The UK's part-time Chancellor of the Exchequer George Osborne+ has again drawn attention to the Conservative leadership's cosy ties with the predatory American advertising giant Google. Yesterday, the Financial Times ran an op-ed piece jointly-bylined to Osborne+ and Google chairman Eric Schmidt+.
It's highly unusual for a democratically-elected politician to align himself so closely to a single company. Particularly one that lobbies so hard against successful British economic sectors of media, culture and advertising. Google employs fewer people in the UK than the QVC Shopping Channel and pays a much-reduced tax by billing UK transactions through Ireland and Bermuda. Which is entirely legal - but hardly an ingratiating gesture to the indebted UK state. National debt will reach £1.359 trillion by 2015, with annual interest payments alone reaching £70 billion - so every little bit of tax revenue helps.
Schmidt+ and Osborne+ used the article to highlight the success of "Tech City" (formerly Silicon Roundabout) - which they called "the fastest-growing technology cluster in the world" - and promoted Google's contribution to the project, a building. These days Google is as much a property speculator as it is any thing else - spending almost $2bn on one prime piece of Eighth Avenue New York real estate.
But the Google kingpin and the British chancellor also included a dubious statistic.
"The 'internet economy' contributed £121bn to the overall UK economy in 2010, equivalent to 8.3 per cent of gross domestic product, according to research by Boston Consulting Group," they write.
An internet economy of this size is a mirage. It doesn't exist. The BCG report Osborne+ and Schmidt+ cite was published in 2012*, and the figure it arrived at was actually 7.2 per cent. It did so by counting every transaction on the internet as a contribution to GDP from internet companies.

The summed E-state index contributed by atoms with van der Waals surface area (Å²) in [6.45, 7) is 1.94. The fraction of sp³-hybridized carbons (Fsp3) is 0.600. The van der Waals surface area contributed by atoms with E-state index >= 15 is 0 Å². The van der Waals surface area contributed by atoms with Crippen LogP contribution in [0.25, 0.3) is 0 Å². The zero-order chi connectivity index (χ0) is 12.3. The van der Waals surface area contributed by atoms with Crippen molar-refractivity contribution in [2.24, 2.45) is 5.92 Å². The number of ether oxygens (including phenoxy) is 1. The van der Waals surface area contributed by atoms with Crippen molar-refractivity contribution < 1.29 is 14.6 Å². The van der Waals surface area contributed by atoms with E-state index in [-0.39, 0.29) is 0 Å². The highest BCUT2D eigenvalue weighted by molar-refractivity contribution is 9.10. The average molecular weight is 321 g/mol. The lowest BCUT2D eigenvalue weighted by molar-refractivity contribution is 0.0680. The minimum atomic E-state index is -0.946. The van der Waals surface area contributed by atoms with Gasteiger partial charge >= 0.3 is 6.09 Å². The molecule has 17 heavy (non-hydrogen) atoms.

The FT's own Economics Editor points out today that this is rubbish.
"Osborne doesn't understand GDP," Tweeted the FT's Chris Giles. "Absurd to say internet is 8.3% of GDP. So money is more 100% of GDP, right?" He continued:
"When I buy bread online, internet only a tiny fraction of the value added. Sloppy George. Sloppy"
The sum makes a nonsense of the Treasury's own GDP calculations. But Giles says that officials have refused to correct it.
"Flagged the dodgy stat with govt yesterday. officials wanted it kept in. That is one reason I am so cross today," he wrote. "it suggests the official attitude is that a big but bad number is worth more than accuracy".
Last week we revealed that the IP review ordered by Prime Minister+ David Cameron+ was based on a fictional quote, attributed to Google, that nobody could find. Now we have fictional GDP calculations, made up for the Government by Google.
At least it's becoming clearer who's really in charge. ®
Updated to add
* The report, published in 2012, was independently produced as opposed to the Google-sponsored 2010 document that the article originally and incorrectly referred to.